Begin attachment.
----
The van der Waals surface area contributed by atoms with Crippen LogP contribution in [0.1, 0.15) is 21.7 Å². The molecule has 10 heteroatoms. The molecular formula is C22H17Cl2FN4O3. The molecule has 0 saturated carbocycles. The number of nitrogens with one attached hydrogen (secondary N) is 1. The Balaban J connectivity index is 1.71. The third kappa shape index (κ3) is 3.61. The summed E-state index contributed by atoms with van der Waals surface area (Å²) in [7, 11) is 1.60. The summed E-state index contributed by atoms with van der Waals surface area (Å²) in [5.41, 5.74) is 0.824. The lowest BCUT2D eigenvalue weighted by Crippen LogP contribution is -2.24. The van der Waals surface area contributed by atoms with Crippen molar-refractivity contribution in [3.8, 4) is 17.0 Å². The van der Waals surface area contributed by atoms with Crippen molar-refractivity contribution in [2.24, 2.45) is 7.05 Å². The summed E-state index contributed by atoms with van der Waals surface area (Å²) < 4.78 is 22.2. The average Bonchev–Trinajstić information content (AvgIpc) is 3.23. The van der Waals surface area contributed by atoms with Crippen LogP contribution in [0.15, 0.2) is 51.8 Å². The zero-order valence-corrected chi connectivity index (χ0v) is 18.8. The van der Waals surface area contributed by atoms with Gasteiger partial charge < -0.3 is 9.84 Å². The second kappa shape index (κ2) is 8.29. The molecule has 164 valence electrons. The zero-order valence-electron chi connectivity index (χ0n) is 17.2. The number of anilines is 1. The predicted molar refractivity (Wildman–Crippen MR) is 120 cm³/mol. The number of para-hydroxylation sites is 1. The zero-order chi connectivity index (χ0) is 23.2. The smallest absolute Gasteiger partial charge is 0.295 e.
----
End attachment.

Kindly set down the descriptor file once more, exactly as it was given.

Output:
The van der Waals surface area contributed by atoms with Crippen LogP contribution in [0.1, 0.15) is 21.7 Å². The molecule has 10 heteroatoms. The molecular formula is C22H17Cl2FN4O3. The molecule has 0 saturated carbocycles. The number of nitrogens with one attached hydrogen (secondary N) is 1. The Balaban J connectivity index is 1.71. The third kappa shape index (κ3) is 3.61. The summed E-state index contributed by atoms with van der Waals surface area (Å²) in [7, 11) is 1.60. The summed E-state index contributed by atoms with van der Waals surface area (Å²) in [5.41, 5.74) is 0.824. The lowest BCUT2D eigenvalue weighted by Crippen LogP contribution is -2.24. The van der Waals surface area contributed by atoms with Crippen molar-refractivity contribution in [3.8, 4) is 17.0 Å². The van der Waals surface area contributed by atoms with Crippen molar-refractivity contribution in [2.24, 2.45) is 7.05 Å². The summed E-state index contributed by atoms with van der Waals surface area (Å²) < 4.78 is 22.2. The average Bonchev–Trinajstić information content (AvgIpc) is 3.23. The van der Waals surface area contributed by atoms with Crippen LogP contribution in [0.15, 0.2) is 51.8 Å². The zero-order valence-corrected chi connectivity index (χ0v) is 18.8. The van der Waals surface area contributed by atoms with Gasteiger partial charge < -0.3 is 9.84 Å². The second kappa shape index (κ2) is 8.29. The molecule has 164 valence electrons. The zero-order valence-electron chi connectivity index (χ0n) is 17.2. The number of anilines is 1. The predicted molar refractivity (Wildman–Crippen MR) is 120 cm³/mol. The number of para-hydroxylation sites is 1. The zero-order chi connectivity index (χ0) is 23.2. The smallest absolute Gasteiger partial charge is 0.295 e.